The Legend of Glen Head


The Legend of Glen Head was one of Harte's few attempts at poetry, published in Scribner's Monthly, November 1877.
The Legend of Glen Head
Elderly Irish woman at spinning wheel, 1890


They say—though I know not what value to place
 On the strength of mere local report—
That this was her home,—though the tax list gives space,
 I observe, to. no fact of the sort.

But here she would sit; on that wheel spin her flax,—
 I here may remark that her hair
Was compared to that staple,—yet as to the facts
 There is no witness willing to swear.

Yet here she would sit, by that window reserved
 For her vines—like a "bower of bloom,"
You'll remark I am quoting—the fact I've observed
 Is that plants attract flies to the room.

The house and the window, the wheel and the flax
 Are still in their status preserved,—
And yet, what conclusion to draw from these facts,
 I regret I have never observed.

Her parents were lowly, her lover was poor;
 In brief it appears their sole plea
For turning Fitz-William away from her door
 Was that he was still poorer than she.

Yet why worldly wisdom was so cruel then
 And perfectly proper to-day
I am quite at a loss to conceive,—but my pen
 Is digressing. They drove him away.

Yon bracket supported the light she would trim
 Each night to attract by its gleam,
Moth-like, her Fitz-William, who fondly would swim
 To her side—seven miles and up-stream.

I know not how great was the length of his limb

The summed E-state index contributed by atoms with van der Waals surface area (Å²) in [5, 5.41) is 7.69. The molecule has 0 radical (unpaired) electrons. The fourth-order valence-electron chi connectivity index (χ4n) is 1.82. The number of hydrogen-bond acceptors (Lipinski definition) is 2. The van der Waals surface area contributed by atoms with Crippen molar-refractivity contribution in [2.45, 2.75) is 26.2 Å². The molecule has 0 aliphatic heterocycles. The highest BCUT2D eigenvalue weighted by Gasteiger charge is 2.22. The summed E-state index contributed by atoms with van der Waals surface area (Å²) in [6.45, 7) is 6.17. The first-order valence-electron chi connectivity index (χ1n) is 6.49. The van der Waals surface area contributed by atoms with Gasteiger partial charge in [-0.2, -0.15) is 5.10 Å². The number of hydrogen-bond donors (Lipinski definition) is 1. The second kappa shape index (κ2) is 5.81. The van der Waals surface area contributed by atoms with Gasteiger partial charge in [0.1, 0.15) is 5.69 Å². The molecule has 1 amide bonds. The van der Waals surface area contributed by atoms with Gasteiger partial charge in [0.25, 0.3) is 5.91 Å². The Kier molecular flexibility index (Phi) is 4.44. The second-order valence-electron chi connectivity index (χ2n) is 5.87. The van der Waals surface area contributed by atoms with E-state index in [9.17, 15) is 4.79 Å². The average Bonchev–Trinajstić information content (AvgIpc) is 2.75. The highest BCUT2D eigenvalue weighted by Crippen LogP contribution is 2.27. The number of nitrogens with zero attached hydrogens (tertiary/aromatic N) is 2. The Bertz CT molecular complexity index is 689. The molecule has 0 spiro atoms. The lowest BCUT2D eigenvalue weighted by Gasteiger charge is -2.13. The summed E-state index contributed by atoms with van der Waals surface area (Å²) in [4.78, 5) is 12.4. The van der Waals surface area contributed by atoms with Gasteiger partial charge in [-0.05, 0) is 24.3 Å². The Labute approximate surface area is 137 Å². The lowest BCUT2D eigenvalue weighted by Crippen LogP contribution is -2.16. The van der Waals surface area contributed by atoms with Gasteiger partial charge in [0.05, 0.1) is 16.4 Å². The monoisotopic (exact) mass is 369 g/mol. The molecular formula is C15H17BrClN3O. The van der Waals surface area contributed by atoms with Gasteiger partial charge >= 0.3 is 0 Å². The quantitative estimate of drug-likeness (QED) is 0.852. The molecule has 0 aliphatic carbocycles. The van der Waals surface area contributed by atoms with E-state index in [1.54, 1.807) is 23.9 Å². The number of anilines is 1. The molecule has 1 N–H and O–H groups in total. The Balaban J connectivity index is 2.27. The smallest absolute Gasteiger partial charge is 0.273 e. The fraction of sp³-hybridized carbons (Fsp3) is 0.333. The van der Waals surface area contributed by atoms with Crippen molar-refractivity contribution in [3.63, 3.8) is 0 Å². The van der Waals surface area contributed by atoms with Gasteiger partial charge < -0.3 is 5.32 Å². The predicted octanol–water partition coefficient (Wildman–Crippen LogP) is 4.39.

Or how strong was her love-taper's glow;
But it seems an uncommon long distance to swim
 And the light of a candle to show.

When her parents would send her quite early to bed
 She would place on yon bench with great care
A sandwich, instead of the crumbs that she fed,
 To her other wild pets that came there.

One night—though the date is not given, in view
 Of the fact that no inquest was found—
A corpse was discovered—Fitz-William's?—a few
 Have alleged—drifting out on the Sound.

At the news she fell speechless, and, day after day,
 She sank without protest or moan;
Till at last, like a foam-flake, she melted away—
 So 'tis said, for her grave is unknown.

Twenty years from that day to the village again,
 Came a mariner portly and gray,
Who was married at Hempstead—the record is plain
 Of the justice—on that fatal day.

He hired the house, and regretted the fate
 Of the parties whose legend I've told.
He made some repairs,—for 'tis proper to state
 That the house was exceedingly old.

His name was McCorkle—now, while there is naught
 To suggest of Fitz-William in that,
You'll remember, if living, our Fitz-William ought
 To have grown somewhat grayer and fat.

But this is conjecture. The fact still remains
 Of the vines and the flax as before.
And knowing your weakness I've taken some pains
 To present them, my love, nothing more.


facebook share button twitter share button reddit share button share on pinterest pinterest

Add The Legend of Glen Head to your library.

Return to the Bret Harte library , or . . . Read the next poem; The Society Upon the Stanislaus

© 2022